By Amy K. Andrews
My wife and I are preparing for an upcoming visit from someone a little bit famous (more on that to come) so we have been busy spring-cleaning everything from our basement to our yard. To put it mildly, I am an obsessive-compulsive neatnik; however, there are still things that must be tended to when the weather turns from winter to spring. So, last Sunday, we began working in our garden and pulling out our patio furniture. Ever the strong-willed skinny, I suggested to my wife that we move our iron fire pit. Upon completion of the task, I could barely stand up.
Now, it takes a lot for a Pilates instructor to admit that she did not use her core muscles when moving a heavy object. But, indeed, I was not using my core muscles. Coupled with a fire pit that weighs twice as much as me, the upending result was three days of horizontal humdrum. I could not work, I could not clean, and sitting up proved to be the most excruciating task in my day.
The only thing I could do, really, was think. In inadvertently tweaking my back, I opened up 72 hours of figuring out the world. The result? Nothing earthshattering. But there was a wealth of gratitude. You see I am someone who uses my body on a daily basis. I rarely sit. I stand to teach. And I demonstrate the amazing work of Joseph Pilates with regularity throughout my day. When not at work, well, let’s just say that it takes a lot to keep up with my obsessive-compulsive neatnik tendencies.
From dawn until dusk I am happily folding laundry, washing dishes, mopping the floor, sweeping the front steps, vacuuming the carpets, scooping the cat poop, wiping the counters, dusting the furniture, scrubbing the bathtub, and making healthy meals for the wife I feel so grateful to have. To end up flat on my back really is the only plausible way I will sit still for more than a moment.
So why was I feeling grateful? Because I had a body that could, fairly consistently, tend to the tasks I so wholeheartedly love to do. Being laid up was a surefire way to remind me that the body I inhabit is amazing. As women, I know that most, if not all of us, have a complaint about our bodies. Our articulation of these criticisms comes with regularity, whether we want to lose five pounds or gain a whiter smile. We see blemishes rather than blessings and faults rather than assets. As soon as something more significant is taken from you, say, the ability to walk, albeit temporarily, the list of complaints is quickly put in check.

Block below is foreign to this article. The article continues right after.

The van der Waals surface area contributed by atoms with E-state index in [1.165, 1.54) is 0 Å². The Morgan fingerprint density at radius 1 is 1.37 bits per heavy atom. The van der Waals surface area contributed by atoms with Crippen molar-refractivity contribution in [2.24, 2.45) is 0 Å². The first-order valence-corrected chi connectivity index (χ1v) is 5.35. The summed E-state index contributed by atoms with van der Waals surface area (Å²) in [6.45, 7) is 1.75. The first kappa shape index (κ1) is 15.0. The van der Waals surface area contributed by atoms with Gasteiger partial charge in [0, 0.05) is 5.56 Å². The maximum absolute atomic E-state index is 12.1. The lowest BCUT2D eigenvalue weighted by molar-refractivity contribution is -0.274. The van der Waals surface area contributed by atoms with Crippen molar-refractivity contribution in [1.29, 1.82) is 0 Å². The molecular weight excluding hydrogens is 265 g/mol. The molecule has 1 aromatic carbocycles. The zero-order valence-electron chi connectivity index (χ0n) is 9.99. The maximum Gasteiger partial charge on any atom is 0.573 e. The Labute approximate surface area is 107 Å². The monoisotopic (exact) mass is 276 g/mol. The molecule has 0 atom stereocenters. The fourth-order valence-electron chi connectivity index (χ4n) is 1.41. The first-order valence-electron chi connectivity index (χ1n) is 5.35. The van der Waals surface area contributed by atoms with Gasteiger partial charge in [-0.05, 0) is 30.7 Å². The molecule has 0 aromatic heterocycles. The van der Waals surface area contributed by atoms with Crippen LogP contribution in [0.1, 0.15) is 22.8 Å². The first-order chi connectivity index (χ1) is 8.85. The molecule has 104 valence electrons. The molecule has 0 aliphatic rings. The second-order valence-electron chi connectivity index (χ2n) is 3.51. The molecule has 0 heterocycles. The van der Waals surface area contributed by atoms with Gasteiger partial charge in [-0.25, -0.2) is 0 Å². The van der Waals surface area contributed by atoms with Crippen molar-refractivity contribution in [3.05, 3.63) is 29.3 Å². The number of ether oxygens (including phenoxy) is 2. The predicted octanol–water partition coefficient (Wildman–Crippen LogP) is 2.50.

While my back continues to heal, I find myself focusing on what I get to do rather than what I have to do. I get to stand up. I get to get out of bed. I get to go to work, and I get to tend to our home. Just by using this form of phrasing, I find myself focusing on what is right about my body, instead of what is wrong. For me, a hurt back helped to heal the self-defeating thoughts in my head.
As women, let us all look at our lives, our healthy bodies, and our abilities as gifts. Let us not take these simplicities for granted, but instead celebrate what we have been given.
Amy is a woman of wellness, a writer, and the winner of Seattle’s Ultimate Housewife contest. As a liberated Texan, she has lived on both coasts, and on the high streets of London. Most days you can find her teaching Pilates to her beloved clients, editing her memoir, An Expat’s Wife, swiffering her home, or writing thank-you notes. At this very moment she is undoubtedly cuddling with her wife and cat.